Thousands of students from all over the world come to Canada every year to pursue a coveted western credential and the accompanying promise of economic success. Yet, for every student who makes it to a Canadian university, there are many who don’t qualify because their grades aren’t up to snuff or their English skills are lacking. Some of these students instead enroll in the countless ESL schools that cater to international students, some of which offer high quality English training and others, well, not so much.
Recently, however, some Canadian universities have begun offering a new option for these students: the private prep college that offers a year of intensive studies with the chance to get into the real university in second year. The catch is that the colleges are run by for-profit companies, and that is attracting the ire of university professors who see the move as privatizing the public system.
Fraser International College, which is affiliated with Simon Fraser University, was the first college of its kind. Run by the Australian company Navitas, it offers first year courses in business, computing science, arts and social sciences that are designed for international students who need extra support; the program boasts class sizes under 40 students, additional learning and language support and longer classes. Students who earn the requisite GPA in these courses progress to second year as a regular international student at SFU.
While programs like FIC may sound like a dream come true for bright students with borderline English abilities and marks, faculty associations at universities across the country are raising concerns. They say that the practice of bringing in a for-profit company to teach international students equates to “outsourcing” and they have questions about the quality of education these students are receiving.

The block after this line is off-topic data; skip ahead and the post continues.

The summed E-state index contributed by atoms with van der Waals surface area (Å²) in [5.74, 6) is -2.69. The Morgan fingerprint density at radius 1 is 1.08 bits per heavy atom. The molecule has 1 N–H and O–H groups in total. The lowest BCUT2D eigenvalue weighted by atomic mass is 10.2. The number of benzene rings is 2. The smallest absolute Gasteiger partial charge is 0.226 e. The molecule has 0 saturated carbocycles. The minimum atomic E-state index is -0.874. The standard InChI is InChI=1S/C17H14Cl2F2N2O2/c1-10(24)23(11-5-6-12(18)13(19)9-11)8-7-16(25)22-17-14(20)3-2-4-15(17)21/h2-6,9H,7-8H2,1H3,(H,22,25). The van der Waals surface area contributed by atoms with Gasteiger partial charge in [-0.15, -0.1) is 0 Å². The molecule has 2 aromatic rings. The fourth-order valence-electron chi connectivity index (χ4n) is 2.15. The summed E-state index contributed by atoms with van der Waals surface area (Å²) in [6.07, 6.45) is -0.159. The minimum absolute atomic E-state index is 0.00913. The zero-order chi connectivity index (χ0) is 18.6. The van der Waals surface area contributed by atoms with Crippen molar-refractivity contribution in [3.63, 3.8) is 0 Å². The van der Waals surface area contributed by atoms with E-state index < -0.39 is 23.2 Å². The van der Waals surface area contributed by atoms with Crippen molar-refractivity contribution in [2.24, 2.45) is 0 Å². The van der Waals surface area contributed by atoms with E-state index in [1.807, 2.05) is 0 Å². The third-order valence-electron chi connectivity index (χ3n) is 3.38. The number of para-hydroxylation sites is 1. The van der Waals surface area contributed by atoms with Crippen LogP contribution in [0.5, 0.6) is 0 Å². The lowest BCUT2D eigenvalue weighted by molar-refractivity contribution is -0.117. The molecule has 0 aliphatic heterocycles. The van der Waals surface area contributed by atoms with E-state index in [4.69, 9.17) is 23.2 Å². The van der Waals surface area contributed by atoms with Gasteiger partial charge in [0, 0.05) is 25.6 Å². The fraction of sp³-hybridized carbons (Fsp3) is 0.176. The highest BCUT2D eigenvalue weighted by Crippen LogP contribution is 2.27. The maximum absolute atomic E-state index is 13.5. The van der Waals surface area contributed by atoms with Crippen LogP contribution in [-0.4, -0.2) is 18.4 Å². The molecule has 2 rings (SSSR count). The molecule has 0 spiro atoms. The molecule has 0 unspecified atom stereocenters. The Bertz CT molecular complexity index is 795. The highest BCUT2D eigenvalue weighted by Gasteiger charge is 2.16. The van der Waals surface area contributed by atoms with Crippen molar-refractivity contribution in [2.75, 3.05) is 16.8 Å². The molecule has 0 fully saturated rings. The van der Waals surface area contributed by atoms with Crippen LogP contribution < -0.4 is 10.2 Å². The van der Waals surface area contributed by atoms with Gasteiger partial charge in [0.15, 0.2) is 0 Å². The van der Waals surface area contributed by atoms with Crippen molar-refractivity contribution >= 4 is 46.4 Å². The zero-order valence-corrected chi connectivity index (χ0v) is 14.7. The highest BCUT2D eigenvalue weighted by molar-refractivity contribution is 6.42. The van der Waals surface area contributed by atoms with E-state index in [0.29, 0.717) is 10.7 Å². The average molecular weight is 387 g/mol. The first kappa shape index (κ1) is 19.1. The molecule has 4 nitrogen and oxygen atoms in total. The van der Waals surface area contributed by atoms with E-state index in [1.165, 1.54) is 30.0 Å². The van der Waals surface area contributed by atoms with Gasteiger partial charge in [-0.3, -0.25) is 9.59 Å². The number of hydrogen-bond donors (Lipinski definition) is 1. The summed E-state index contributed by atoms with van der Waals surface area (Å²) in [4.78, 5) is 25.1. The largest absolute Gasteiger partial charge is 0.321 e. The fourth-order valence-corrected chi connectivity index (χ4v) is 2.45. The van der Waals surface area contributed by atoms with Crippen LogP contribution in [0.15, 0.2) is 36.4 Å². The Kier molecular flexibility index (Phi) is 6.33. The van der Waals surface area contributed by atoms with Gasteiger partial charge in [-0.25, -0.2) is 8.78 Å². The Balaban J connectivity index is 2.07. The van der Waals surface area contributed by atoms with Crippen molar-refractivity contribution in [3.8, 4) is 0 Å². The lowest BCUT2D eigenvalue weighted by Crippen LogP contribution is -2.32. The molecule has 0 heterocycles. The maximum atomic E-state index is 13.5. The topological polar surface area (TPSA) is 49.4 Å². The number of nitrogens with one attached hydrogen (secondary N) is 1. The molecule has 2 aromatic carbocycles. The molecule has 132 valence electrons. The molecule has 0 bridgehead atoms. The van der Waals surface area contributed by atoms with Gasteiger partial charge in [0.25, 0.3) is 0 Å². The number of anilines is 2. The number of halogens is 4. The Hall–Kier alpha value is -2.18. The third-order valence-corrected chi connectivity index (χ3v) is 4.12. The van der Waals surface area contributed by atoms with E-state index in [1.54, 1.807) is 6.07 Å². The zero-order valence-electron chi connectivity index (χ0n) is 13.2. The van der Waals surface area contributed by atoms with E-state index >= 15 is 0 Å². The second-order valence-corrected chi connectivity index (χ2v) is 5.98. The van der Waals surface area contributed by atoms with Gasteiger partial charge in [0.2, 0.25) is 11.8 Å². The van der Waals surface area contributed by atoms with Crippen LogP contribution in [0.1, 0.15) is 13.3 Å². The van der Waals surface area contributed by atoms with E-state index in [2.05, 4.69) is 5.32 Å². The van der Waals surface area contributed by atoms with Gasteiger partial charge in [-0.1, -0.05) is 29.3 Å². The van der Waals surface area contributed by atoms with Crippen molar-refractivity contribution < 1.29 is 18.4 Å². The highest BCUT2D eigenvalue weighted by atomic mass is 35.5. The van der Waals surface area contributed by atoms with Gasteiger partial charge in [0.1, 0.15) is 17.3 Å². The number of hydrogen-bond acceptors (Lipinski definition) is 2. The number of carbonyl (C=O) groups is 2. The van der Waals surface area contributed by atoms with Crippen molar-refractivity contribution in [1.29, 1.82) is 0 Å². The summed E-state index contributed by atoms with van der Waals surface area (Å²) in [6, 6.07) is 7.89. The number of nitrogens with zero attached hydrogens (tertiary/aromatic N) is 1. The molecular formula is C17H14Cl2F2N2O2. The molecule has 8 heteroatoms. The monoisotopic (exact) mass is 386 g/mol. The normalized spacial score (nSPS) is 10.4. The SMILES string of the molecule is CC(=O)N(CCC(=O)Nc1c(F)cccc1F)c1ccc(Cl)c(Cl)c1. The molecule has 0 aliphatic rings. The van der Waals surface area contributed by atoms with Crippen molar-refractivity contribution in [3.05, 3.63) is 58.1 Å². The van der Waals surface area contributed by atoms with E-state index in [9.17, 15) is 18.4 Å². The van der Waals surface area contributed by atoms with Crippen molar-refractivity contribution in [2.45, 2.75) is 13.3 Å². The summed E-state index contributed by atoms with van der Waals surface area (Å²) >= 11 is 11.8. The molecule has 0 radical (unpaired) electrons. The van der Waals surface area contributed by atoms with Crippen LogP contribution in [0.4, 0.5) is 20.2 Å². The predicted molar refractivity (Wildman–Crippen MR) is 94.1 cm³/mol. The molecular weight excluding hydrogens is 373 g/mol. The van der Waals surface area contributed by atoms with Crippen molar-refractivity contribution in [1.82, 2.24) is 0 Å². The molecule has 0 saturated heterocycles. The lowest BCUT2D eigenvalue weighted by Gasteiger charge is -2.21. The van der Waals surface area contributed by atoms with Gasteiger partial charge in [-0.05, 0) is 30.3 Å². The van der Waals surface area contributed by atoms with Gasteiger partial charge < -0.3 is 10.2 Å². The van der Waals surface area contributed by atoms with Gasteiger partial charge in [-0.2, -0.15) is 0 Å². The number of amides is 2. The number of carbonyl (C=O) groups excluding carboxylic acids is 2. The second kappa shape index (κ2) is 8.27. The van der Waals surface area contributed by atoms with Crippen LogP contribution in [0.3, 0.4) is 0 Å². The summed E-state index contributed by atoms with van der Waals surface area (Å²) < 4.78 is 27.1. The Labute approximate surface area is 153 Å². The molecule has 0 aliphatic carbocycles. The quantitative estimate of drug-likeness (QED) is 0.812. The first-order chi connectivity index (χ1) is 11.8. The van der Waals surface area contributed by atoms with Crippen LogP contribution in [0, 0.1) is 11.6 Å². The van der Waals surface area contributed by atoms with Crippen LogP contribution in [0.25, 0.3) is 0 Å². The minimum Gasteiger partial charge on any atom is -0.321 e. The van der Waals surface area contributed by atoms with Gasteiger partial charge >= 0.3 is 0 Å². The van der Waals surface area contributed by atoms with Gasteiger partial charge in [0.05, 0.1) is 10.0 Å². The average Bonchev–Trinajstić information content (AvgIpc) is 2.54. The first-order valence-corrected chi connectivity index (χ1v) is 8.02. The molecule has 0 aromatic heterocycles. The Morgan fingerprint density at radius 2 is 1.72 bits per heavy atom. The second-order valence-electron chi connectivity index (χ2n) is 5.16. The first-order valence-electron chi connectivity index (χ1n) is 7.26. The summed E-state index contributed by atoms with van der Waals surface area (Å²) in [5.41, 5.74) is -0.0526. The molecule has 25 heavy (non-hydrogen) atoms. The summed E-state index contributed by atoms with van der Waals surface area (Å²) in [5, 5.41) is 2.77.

“It’s a form of contracting out jobs,” explained Brad McKenzie, president of the faculty association at the University of Manitoba, where Navitas opened its second Canadian location in 2008. He worries that Navitas instructors, who are hired by the company and are not employees of the university, aren’t given the same academic freedom, fair pay or benefits to which UManitoba faculty are entitled.
These concerns were echoed by Brian E. Brown, president of the faculty association at the University of Windsor, where a similar company is facing opposition. “Our main concern is the quality of education,” he said. “What are faculty to do with these students if they get into second year and aren’t prepared?”
Last week, the UWindsor senate voted against contracting a company called Study Group International (SGI) to set up a program to prepare international students for its business programs. The decision represents a major blow to SGI’s Canadian expansion plans; SGI claims to be “the largest single provider of international students into the U.K” and has similar programs in Australia, New Zealand and the U.S.A.—UWindsor would have been its first Canadian foothold.